Banks face choice to collaborate or compete as fintech disruption hots up

Banks face choice to collaborate or compete as fintech disruption hots up

Up to $1 trillion in profits is in play as the world's banks battle to fend off competition from as many as 12,000 fintech startups globally, according to a report by McKinsey.

McKinsey warns that as much as 60% of bank profits in five retail businesses - consumer finance, mortgages, small-business lending, retail payments and wealth management - are at risk from a combination of shrinking margins and competition from fintech startups.

Banks worldwide face a choice between taking on new entrants through smarter use of their vast data resources and transforming their brands, or by forging alliances with startups, says the consultancy.

"The window for making this choice is narrowing," states the report. "Banks must decide soon, probably within three years, or the choice will be made for them."

Many banks have already begun the transition, shrinking their branch networks and spending heavily on mobile and online technologies in response to changing customer behaviour and the arrival of competition from big tech firms like Google and Apple. The creation of fintech accelerators by some of the world's biggest banks and the establishment of a multitude of venture funds to invest in fintech startups are another sign of the pressures facing the industry.

Those who fail to react quickly may find themselves ceding the customer relationship to tech firms and scaling back their operations to focus on basic products like current accounts and loans, effectively becoming "the banking equivalent of server farms" says McKinsey.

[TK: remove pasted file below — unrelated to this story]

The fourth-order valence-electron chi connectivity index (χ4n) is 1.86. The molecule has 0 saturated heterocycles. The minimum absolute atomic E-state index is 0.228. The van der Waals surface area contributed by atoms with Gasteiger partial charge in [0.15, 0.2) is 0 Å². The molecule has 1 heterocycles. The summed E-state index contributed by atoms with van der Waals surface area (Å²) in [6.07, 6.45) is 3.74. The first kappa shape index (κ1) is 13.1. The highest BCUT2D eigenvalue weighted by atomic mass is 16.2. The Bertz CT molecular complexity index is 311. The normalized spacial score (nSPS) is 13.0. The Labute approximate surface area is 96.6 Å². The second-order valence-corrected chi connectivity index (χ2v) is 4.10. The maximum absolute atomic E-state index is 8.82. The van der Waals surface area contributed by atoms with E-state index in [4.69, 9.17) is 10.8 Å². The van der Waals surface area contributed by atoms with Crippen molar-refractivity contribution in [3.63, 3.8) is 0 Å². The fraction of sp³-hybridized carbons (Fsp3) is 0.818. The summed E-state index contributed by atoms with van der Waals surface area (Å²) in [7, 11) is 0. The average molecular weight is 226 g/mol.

In February last year BBVA chairman and CEO Francisco Gonzalez warned that up to half of the world's banks will disappear through the cracks opened up by digital disruption of the industry. Forecasting that in the future, BBVA will become a software company, he said that competition from fintech startups and the entry into banking by any one of a number of big tech computer companies would have drastic consequences for banks which had failed to adjust to the digital revolution sweeping the industry.

Comments: (2)

João Bohner
João Bohner - Independent Consultant - Carapicuiba 01 October, 2015, 14:431 like 1 like

In my opinion, the point is not between those two choices.

The point that must be looked at is: When the old "Core Systems" will be definitely banned, replaced by a lighter, cheaper and quicker Architecture?

Let's face it!

As mentioned in Fernando Lanzer’s book Take Off your glasses:

 "The simple stuff that needs to be done is often scary stuff, which we would rather not face. Hence complication is a form of avoiding the simple essence. Complication is a form of using rationality as a shield to defend ourselves from the emotional consequences of acting."


Hitesh Thakkar
Hitesh Thakkar - SME - Fintech startups (APAC and Africa) - India 05 October, 2015, 19:06Be the first to give this comment the thumbs up 0 likes

@Thanks Joao for sharing thoughts and very good book :)

The key success factor of Fintech competition is single visible thing - They know what customer does? When, Where and How at the tip of fingers (Using Mobile First Approach) and then they started offering LOW VALUE transaction services to purchase, gift and exchange goods.

Banks so far never bothered themself with such details and thus need to learn new tricks of the trade. Winners who learn and adept faster can win especially banks known to be risk averse find it difficult to tackle it.

Few fore-runners  from banks such as BBVA had found the way and vision others still in process of paving it !!!.